Public life will come to a brief halt in Budapest this Wednesday. The Hungarian capital will, together with the whole of Europe, observe a minute of silence for the victims of the pandemic and all who are suffering from its consequences, mayor Gergely Karácsony announced.
“At 12 noon on 24 March, public transport in Budapest will also stop for a short moment to share the grief of those who have lost loved ones, friends and acquaintances,” Karácsony writes in a personal statement. “With this gesture, we would like to thank all those on the front line, doctors, residents, nurses, paramedics and those who keep our cities and Hungary running during the restrictions.”
Based on the figures from Friday and Saturday, Hungary had the highest death toll per million people in Europe, Karácsony states. “Never before has Hungary topped such a sad list.”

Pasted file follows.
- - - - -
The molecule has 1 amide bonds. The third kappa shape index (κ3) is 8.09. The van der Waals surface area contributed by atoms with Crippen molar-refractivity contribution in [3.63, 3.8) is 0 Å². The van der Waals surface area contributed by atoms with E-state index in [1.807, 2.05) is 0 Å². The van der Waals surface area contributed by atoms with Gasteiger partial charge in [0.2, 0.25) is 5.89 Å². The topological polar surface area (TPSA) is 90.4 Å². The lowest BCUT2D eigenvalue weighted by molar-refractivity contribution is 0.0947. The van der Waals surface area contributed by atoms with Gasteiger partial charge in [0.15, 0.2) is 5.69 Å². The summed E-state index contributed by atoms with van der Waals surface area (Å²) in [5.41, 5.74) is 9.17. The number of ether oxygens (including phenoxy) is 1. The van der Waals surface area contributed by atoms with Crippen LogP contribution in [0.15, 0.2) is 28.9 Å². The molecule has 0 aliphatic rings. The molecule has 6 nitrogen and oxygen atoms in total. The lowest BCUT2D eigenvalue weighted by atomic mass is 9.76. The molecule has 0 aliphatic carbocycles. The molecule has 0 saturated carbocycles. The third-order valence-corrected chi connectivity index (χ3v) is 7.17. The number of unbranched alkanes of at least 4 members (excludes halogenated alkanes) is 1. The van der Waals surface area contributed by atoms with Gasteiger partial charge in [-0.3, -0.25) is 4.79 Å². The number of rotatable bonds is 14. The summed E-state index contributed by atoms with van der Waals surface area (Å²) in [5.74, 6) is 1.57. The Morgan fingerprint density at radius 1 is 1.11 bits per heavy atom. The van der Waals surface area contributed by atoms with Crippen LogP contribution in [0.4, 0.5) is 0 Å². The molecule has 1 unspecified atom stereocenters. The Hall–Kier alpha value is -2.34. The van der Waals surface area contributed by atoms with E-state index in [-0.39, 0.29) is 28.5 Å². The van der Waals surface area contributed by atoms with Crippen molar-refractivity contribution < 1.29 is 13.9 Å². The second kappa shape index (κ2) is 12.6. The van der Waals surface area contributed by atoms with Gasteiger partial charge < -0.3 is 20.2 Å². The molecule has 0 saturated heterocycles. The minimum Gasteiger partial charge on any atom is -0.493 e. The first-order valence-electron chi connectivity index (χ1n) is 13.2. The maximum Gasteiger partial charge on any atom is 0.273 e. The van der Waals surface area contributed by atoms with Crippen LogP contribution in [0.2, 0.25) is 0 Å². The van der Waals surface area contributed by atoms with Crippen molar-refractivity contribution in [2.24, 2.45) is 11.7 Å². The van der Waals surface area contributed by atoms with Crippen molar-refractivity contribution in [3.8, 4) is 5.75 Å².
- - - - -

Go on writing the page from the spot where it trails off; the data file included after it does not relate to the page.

The minute of silence is an initiative of European cities and their network Eurocities, which brings together around 200 cities from 38 countries in Europe.
“We cannot become numb to the dramatic data that is being reported every day”
“I know that a minute’s silence will not lessen the pain of mourning or alleviate the suffering caused by the pandemic and its consequences,” Karácsony writes in his statement on Facebook. “But it is perhaps a good reminder that we cannot ignore, we cannot become numb to the dramatic data that is being reported every day. Because behind the data, the figures, the statistics, there are fates and people, people who have loved and who are loved. Their absence is irreplaceable, it is our duty to remember them, to share the grief of their loved ones. And there is not a day that we do not owe a debt of gratitude to those who fight for lives in hospitals and clinics, in ambulances.”
Karácsony called for political quarrels to be put aside. “The dramatic mortality figures, the devastation of the pandemic, can only impose a mandate of cooperation and compassion on all decision-makers.”
Karácsony encouraged the people to persevere. “I ask you all to keep your patience – which I know is running out”, he writes. “We still have to endure, take care of each other, take care of ourselves. And if you can, join the one-minute silence initiative on 24 March at noon – not only in Budapest.”